Happy Birthday to Us!
The building, designed by the architect Mr. E. Stanley Hall, was created to provide a study and research environment for Oxford’s Egyptology and Assyriology teaching staff and the Topographical Bibliography project. Professor Griffith’s Library, which was almost certainly the most impressive collection of Egyptology and Near Eastern books in private hands at that time, formed the heart of the Library, and has placed it as one of the most complete libraries of its kind in the world today. Griffith’s collection was merged with the Ashmolean Museum’s Assyriology Library, and the Egypt Exploration Society’s collection of papyri, transferred from Queen’s College.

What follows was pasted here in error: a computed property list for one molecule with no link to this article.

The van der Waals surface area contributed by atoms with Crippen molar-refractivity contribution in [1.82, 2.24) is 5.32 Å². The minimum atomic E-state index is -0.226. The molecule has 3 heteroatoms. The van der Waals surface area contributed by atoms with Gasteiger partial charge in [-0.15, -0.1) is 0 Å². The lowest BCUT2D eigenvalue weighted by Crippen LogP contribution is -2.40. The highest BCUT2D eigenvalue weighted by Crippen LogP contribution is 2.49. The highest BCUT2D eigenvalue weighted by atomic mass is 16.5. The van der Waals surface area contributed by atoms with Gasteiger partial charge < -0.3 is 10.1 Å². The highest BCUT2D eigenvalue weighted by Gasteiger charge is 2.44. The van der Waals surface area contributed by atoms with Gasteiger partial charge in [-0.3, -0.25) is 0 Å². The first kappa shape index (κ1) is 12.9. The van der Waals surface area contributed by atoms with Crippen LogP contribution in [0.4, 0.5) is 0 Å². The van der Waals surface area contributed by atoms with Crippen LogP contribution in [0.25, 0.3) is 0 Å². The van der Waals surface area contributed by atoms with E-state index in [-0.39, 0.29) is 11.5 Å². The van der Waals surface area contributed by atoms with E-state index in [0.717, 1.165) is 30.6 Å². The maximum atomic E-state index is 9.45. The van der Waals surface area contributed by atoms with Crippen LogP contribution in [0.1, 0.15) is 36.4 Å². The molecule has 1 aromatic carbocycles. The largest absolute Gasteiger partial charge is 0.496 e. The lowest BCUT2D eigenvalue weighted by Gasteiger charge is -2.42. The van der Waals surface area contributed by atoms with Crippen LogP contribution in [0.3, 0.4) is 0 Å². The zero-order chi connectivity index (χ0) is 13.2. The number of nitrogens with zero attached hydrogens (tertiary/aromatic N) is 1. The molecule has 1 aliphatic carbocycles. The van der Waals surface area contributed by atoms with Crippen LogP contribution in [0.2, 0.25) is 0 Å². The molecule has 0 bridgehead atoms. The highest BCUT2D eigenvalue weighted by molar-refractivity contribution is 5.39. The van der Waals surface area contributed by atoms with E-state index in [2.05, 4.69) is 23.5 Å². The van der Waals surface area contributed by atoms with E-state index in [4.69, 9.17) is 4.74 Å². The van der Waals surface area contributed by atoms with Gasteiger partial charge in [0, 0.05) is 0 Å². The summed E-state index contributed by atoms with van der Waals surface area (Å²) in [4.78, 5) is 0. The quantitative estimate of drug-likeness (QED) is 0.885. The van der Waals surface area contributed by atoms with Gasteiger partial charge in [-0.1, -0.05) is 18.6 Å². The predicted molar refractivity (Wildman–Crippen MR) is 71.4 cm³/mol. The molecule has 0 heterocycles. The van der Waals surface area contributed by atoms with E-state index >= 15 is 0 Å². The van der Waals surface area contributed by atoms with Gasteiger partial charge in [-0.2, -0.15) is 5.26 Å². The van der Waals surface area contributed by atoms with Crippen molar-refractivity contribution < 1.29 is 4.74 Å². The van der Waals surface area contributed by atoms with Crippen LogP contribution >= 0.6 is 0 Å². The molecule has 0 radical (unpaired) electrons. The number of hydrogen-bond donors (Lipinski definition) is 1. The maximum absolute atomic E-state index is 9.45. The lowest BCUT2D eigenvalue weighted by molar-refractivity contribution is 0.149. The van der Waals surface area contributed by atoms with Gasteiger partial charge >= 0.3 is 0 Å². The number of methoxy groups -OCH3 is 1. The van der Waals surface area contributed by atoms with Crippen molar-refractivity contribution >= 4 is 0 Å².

It was funded by a generous bequest to the University, Professor and Mrs Griffith bequeathed their joint estates for the express purpose of creating ‘a permanent home or institute for the study of the ancient languages and antiquities of the Near East’.
The opening ceremony was covered by both the local and national press, with The Times quoting Sir Frederic as saying “The Griffith Institute would fill up gaps in the careers of archaeologists. No one expected archaeology to be a goldmine, but it ought to be possible to earn a competence at it, for archaeologists could not live on potsherds alone” – a sentiment shared by many people in our field today!